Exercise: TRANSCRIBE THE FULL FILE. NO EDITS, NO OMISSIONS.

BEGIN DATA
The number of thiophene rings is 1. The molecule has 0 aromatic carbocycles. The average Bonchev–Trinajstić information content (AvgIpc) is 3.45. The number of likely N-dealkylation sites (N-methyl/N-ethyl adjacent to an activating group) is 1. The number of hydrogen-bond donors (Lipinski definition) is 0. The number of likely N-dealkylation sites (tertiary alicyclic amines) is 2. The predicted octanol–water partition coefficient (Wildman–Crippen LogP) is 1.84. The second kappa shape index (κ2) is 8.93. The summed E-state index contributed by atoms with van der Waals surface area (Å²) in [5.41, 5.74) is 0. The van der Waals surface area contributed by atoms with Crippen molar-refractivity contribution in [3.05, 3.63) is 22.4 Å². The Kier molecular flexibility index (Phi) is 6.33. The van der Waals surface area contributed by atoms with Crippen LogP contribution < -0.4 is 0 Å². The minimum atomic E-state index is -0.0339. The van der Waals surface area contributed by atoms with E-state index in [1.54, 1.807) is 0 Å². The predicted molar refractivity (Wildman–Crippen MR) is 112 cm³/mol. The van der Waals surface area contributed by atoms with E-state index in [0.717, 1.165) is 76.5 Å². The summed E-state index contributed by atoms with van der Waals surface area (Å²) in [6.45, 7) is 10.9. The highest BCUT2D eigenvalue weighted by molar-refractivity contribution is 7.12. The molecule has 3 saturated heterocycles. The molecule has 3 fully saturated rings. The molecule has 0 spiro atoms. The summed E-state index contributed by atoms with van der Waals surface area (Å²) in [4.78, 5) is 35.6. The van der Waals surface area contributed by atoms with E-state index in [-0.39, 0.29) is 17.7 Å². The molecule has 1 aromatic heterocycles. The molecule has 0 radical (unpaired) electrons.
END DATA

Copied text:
The number of thiophene rings is 1. The molecule has 0 aromatic carbocycles. The average Bonchev–Trinajstić information content (AvgIpc) is 3.45. The number of likely N-dealkylation sites (N-methyl/N-ethyl adjacent to an activating group) is 1. The number of hydrogen-bond donors (Lipinski definition) is 0. The number of likely N-dealkylation sites (tertiary alicyclic amines) is 2. The predicted octanol–water partition coefficient (Wildman–Crippen LogP) is 1.84. The second kappa shape index (κ2) is 8.93. The summed E-state index contributed by atoms with van der Waals surface area (Å²) in [5.41, 5.74) is 0. The van der Waals surface area contributed by atoms with Crippen molar-refractivity contribution in [3.05, 3.63) is 22.4 Å². The Kier molecular flexibility index (Phi) is 6.33. The van der Waals surface area contributed by atoms with Crippen LogP contribution < -0.4 is 0 Å². The minimum atomic E-state index is -0.0339. The van der Waals surface area contributed by atoms with E-state index in [1.54, 1.807) is 0 Å². The predicted molar refractivity (Wildman–Crippen MR) is 112 cm³/mol. The van der Waals surface area contributed by atoms with E-state index in [0.717, 1.165) is 76.5 Å². The summed E-state index contributed by atoms with van der Waals surface area (Å²) in [6.45, 7) is 10.9. The highest BCUT2D eigenvalue weighted by molar-refractivity contribution is 7.12. The molecule has 3 saturated heterocycles. The molecule has 3 fully saturated rings. The molecule has 0 spiro atoms. The summed E-state index contributed by atoms with van der Waals surface area (Å²) in [4.78, 5) is 35.6. The van der Waals surface area contributed by atoms with E-state index in [-0.39, 0.29) is 17.7 Å². The molecule has 1 aromatic heterocycles. The molecule has 0 radical (unpaired) electrons.